The approval Thursday by British regulators of News Corp.’s acquisition of the 61% of satcaster BSkyB it doesn’t own appears to have put the media giant back in Wall Street’s good graces.Shares traded up 35¢ to $18.49, as investors were pleased to see the deal moving along faster than had been anticipated. With regulatory approval in hand, News Corp. now has to agree a final sale price with BSkyB’s shareholders. Its initial offer in June was $11.40 per share but it will have to rethink that after BSkyB’s share price jumped to $13.40 following news of the deal. Local analysts suggest shareholders may be looking for something in the region of $14.65. Two weeks ago, Wall Street was not quite as enamored with News Corp.’s $675 million buyout of production company Shine Group, which promises to bring News Corp. chairman Rupert Murdoch’s daughter and Shine topper Elisabeth back into the family business. Critics said the deal smacked of family favoritism and was not shareholder friendly. News Corp. stock fell by nearly a dollar on the news. “We wrote at the time that the deal would likely return the company to the penalty box and restrain its multiple expansion for the near future,” Nomura media analyst Michael Nathanson said Thursday. “However, the earlier than expected completion of a BSkyB deal should allow the company an early exit from the penalty box, in our view.” BSkyB should boost earnings, not dilute them, and allow for higher financial estimates on a pro-forma basis for 2012, Nathanson said. The condition that helped win regulatory approval the buyout, which had been valued at about $13 billion, was agreeing to spin off Sky News into a new company. Thursday’s announcement will be followed by a 15-day period for public comment on the agreement. The complex deal, certain to attract widespread criticism from rivals and commentators worried about the concentration of so much media power in one company, involves setting up a new firm, NewsCo. News Corp. will license the Sky News brand to the new operation for seven years and funding will be guaranteed for a decade. The deal will leave News Corp. with a 39.1% stake in NewsCo — equivalent to its current holding in BSkyB — with the other stockholders comprised of existing investors in the paybox. NewsCo is to be run by an independent board and chairman, a stipulation designed to ensure that no member of the Murdoch family chairs the new entity. James Murdoch, who heads News Corp.’s activities in Europe and Asia, presently chairs both BSkyB and Sky News. In a statement, News Corp. said it agreed to the Sky News spinoff to accelerate the regulatory approval process for the BSkyB takeover. While News Corp. “continues to believe that the proposed acquisition of the shares in BSkyB that it does not already own will not result in insufficient plurality for any audience in the U.K., it has submitted this comprehensive proposal in order to avoid a lengthy and costly review by the Competition Commission.” U.K. Culture Secretary Jeremy Hunt said: “Informed by advice from the regulators, I believe that these will address concerns about media plurality should the proposed News Corp./BSkyB merger go ahead. The undertakings offered would ensure that shareholdings in Sky News would remain unchanged, and indeed offer it more independence from News Corp. than it currently has.” Despite the fact that News Corp. is looking at paying more than the $13 billion initially offered for BSkyB, Murdoch knows that having full control of BSkyB is a huge financial win for his company. News Corp. has spent millions on high-definition TV and broadband for BSkyB and wants to benefit from the paybox’s growing income. It is expected to announce pre-tax profits of almost $1.6 billion in the year to the end of June. “Rupert Murdoch would have sold his granny to get the rest of BSkyB,” former Sunday Times editor and former Sky topper Andrew Neil told the BBC. “It is worth billions to his balance sheet.” Neil suggested the guarantees Murdoch has given the government were unlikely to stand the test of time. “This gets Rupert through a difficult period. It is not the end of his connection to Sky News,” Neil said. “With Rupert the real negotiations begin once you’ve done the deal.” However, media commentator Steve Hewlett disagreed with Neil and said it was an “elegant” arrangement that would be legally binding. “It is a proper structural remedy,” he said.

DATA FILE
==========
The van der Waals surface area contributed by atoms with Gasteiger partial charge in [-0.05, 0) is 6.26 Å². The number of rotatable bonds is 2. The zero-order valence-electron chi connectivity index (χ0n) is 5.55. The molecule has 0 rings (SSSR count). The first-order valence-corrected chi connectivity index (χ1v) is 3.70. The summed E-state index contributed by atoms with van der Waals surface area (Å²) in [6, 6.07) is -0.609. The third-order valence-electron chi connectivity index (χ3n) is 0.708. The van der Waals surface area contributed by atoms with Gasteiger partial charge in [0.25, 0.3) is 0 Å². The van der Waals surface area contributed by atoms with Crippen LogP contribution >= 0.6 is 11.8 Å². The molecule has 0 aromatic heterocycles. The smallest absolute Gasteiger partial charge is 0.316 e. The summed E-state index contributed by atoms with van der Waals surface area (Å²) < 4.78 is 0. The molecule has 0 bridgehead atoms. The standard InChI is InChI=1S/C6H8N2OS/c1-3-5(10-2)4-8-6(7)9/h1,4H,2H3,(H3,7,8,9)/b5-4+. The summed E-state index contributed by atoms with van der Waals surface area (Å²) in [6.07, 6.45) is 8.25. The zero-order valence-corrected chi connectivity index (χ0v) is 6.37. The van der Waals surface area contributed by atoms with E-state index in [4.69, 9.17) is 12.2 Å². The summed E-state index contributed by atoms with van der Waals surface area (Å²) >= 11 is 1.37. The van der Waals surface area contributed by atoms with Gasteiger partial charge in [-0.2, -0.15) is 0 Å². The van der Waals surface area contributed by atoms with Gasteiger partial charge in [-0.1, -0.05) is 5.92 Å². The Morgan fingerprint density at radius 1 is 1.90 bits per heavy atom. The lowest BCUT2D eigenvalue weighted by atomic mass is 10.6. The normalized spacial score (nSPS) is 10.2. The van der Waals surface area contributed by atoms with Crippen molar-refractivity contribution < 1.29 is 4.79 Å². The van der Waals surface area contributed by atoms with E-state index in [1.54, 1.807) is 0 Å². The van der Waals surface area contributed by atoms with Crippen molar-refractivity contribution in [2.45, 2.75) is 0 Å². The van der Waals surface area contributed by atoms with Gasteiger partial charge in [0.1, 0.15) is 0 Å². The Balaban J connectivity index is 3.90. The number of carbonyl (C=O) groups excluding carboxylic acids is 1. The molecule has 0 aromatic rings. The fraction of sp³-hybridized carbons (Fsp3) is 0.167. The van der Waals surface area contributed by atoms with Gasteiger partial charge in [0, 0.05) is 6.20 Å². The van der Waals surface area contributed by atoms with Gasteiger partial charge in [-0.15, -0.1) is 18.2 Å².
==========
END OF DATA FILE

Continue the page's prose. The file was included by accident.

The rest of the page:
Data provided by:Nielsen Media Research (Preliminary Results)